Cincinnati Museum Center at Union Terminal | Cincinnati History Library and Archives

Hauck Botanical Exhibit

Johann Bauhin, 1541-1613
Jean Henri Cherler, c1570-c1610

Historia Plantarum Universalis.
Yverdon, 1650-51.

Jean, or Johann, Bauhin, Swiss physician and botanist, is known for his work on the classification of plants. Historia Plantarum Universalis, the first international flora, containing descriptions of 5,226 plants, is indicative of the great strides made in the knowledge of botany during the sixteenth century.

Title page of Historia Plantarum Universalis
Title Page

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Born in Basel, Jean Bauhin was the first of seven children. His father, Jean Bauhin, was the physician to Margaret of Navarre. Jean, the younger, was interested in botany from childhood and received his basic education in Basel. From 1560-1563 he completed additional studies in France, Italy, and Germany. From 1561-1563, he studied with the naturalist, Guillaume Rondelet, at Montpellier, toured the Rhaetian Alps, visited the noted botanist, Leonhard Fuchs, in Tubingen, and studied flora in the Mount Albula region as well as in northern Italy and the Apennines.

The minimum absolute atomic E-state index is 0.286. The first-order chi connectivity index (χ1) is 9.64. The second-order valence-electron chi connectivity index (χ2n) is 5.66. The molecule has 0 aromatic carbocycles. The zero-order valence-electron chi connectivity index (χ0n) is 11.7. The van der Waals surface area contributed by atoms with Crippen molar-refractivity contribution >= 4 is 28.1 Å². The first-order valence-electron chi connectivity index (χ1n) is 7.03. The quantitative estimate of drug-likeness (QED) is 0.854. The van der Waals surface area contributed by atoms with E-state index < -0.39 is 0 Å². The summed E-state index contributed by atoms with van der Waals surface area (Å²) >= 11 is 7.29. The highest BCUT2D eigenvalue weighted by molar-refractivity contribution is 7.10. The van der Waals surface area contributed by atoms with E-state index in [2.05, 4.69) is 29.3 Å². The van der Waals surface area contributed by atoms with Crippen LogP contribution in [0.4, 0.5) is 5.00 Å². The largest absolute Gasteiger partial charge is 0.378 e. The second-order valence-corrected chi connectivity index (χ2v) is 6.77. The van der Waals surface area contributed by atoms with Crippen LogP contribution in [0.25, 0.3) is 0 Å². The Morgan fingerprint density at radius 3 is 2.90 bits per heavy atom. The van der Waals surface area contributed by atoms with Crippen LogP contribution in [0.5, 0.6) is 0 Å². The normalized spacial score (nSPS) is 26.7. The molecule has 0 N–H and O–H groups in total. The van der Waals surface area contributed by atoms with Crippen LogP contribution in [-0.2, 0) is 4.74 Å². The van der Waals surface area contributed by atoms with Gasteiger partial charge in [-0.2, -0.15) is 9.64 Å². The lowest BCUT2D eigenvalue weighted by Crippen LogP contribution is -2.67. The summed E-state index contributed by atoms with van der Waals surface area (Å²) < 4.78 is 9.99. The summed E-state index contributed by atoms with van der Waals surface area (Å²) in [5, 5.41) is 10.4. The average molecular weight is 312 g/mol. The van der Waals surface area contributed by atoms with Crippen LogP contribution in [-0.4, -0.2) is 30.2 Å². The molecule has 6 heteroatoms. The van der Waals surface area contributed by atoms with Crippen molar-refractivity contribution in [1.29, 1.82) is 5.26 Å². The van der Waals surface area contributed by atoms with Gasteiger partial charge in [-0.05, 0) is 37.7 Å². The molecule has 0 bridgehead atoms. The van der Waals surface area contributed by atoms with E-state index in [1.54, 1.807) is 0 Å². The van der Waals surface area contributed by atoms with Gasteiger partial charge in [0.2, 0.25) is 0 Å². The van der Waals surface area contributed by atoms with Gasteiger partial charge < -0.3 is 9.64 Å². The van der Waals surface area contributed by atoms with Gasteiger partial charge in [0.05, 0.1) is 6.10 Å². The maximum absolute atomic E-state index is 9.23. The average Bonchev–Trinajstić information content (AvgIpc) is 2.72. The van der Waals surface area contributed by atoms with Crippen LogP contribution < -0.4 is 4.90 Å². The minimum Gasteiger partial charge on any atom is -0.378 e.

This encyclopedic work was not published during his lifetime.

In 1563 he settled in Lyon and opened a medical practice. Five years later, religious persecution forced him to move to Geneva. There he practiced medicine and became the physician to Duke Frederick of Wurttemberg.

Cerasus Flore Pleno from Historia Plantarum Universalis
Cerasus Flore Pleno

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Bauhin developed several botanic gardens, collected plants during his travels, and published De Plantis a Divis Sanctisve Nomen Habentibus (a list of plants named for saints) in 1591 and De Plantis Absynthii Nomen Habentibus in 1593. However his reputation as a botanist came from his major work, Historia Plantarum Universalis. Compiled by Bauhin with assistance from his son-in-law, Jean Henri Cherler, this encyclopedic work was not published during his lifetime. It was finally edited by Dominique Chabree and Franz Ludwig von Graffenried and published in 1650-51, thirty-seven years after his death.

Sources:

Catalogue of Botanical Books. Pittsburgh: Hunt Botanical Library, 1958. vol. 1, #251, p. 270.
 
Dictionary of Scientific Biography New York: Scribner, 1970. vol. 1, pp. 525-527.

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